Often Unreliable

To be clear, this system was the best thing during the 80s since swiss cheese, and the nostalgia trip alone is worth any frustration thereof. That being said, it is a twenty eight year old system (older then me!), and it runs of technology which, despite being cutting edge at the time, was even then consistently unreliable. I had this thing installed since the beginning of July, and it still takes about three dozen resets and a q-tip of rubbing alcohol just to get it to play Super Mario Bros. It’s that bad. Be ready to exercise your patience and creativity when your booting up your NES for the first time in two decades. Also, if your system is damaged and/or you can’t get it to work AT ALL, be sure to google NES restoration. There are people out there who make a living refurbishing and restoring old things, and a few even specialize in game systems. I met a few of them in college; nice people.

For those of you who haven’t had the bittersweet joy of trying to get a game cartridge to work on your Nintendo, here are a few things that might help it work.

  1. Blow on the cartridge. Just take the cartridge opening near your lips and blow hard. This gets rid of most of the dust.2011-11-12 16.57.37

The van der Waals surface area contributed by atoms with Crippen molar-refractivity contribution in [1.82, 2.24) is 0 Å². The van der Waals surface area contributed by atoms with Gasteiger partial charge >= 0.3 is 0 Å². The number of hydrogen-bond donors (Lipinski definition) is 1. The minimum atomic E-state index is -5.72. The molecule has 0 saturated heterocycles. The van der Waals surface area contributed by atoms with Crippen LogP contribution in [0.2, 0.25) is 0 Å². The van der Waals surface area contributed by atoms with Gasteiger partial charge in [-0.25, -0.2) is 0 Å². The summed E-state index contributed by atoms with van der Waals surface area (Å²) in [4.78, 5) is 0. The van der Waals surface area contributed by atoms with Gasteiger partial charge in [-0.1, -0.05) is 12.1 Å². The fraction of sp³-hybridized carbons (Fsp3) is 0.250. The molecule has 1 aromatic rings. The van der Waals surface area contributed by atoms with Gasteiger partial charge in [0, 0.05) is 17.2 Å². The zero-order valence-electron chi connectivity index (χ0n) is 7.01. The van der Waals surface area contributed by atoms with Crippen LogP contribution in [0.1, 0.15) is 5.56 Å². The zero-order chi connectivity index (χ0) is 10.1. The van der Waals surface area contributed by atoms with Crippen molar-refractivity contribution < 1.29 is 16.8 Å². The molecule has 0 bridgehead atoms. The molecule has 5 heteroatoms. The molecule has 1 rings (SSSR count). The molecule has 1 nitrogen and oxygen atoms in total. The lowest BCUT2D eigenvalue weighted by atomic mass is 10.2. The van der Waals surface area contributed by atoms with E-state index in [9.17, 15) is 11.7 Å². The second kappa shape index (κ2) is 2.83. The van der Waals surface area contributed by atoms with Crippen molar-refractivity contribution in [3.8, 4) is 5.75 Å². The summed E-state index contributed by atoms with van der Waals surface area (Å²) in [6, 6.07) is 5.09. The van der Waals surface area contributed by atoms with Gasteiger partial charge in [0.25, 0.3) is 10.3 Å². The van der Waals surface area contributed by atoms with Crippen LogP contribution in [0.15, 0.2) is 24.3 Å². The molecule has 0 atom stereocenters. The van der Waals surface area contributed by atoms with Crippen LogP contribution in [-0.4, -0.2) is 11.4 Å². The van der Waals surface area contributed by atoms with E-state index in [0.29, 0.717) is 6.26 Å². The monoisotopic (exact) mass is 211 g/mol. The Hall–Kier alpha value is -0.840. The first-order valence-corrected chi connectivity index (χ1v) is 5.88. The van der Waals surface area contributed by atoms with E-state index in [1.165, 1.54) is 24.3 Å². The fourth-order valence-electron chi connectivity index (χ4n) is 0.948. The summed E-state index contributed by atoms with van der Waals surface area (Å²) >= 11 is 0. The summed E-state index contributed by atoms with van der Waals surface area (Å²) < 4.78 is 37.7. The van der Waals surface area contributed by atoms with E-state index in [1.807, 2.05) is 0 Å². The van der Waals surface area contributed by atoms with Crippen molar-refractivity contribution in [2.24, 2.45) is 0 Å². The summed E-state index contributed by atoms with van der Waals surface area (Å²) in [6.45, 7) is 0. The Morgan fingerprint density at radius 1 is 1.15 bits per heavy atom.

2. Take a q-tip, dip it in at least 70% alcohol, and run it through the opening of the cartridge. Be sure to change ย tip heads for each use.2011-11-12 17.00.24
  3. While the Cartridge is in the NES, press the cartridge in, and then press out. Do this several times in a row.OpenCase
  4. If you still get the blinking blue screen of death, try holding the reset button for at least 10 seconds.

 

 

Just be persistant; it might take a while for it to work. Also understand that you might need to repeat this process FOR EACH CARTRIDGE PUT IN.

Shame on you Nintendo; you owe an entire generation an apology!

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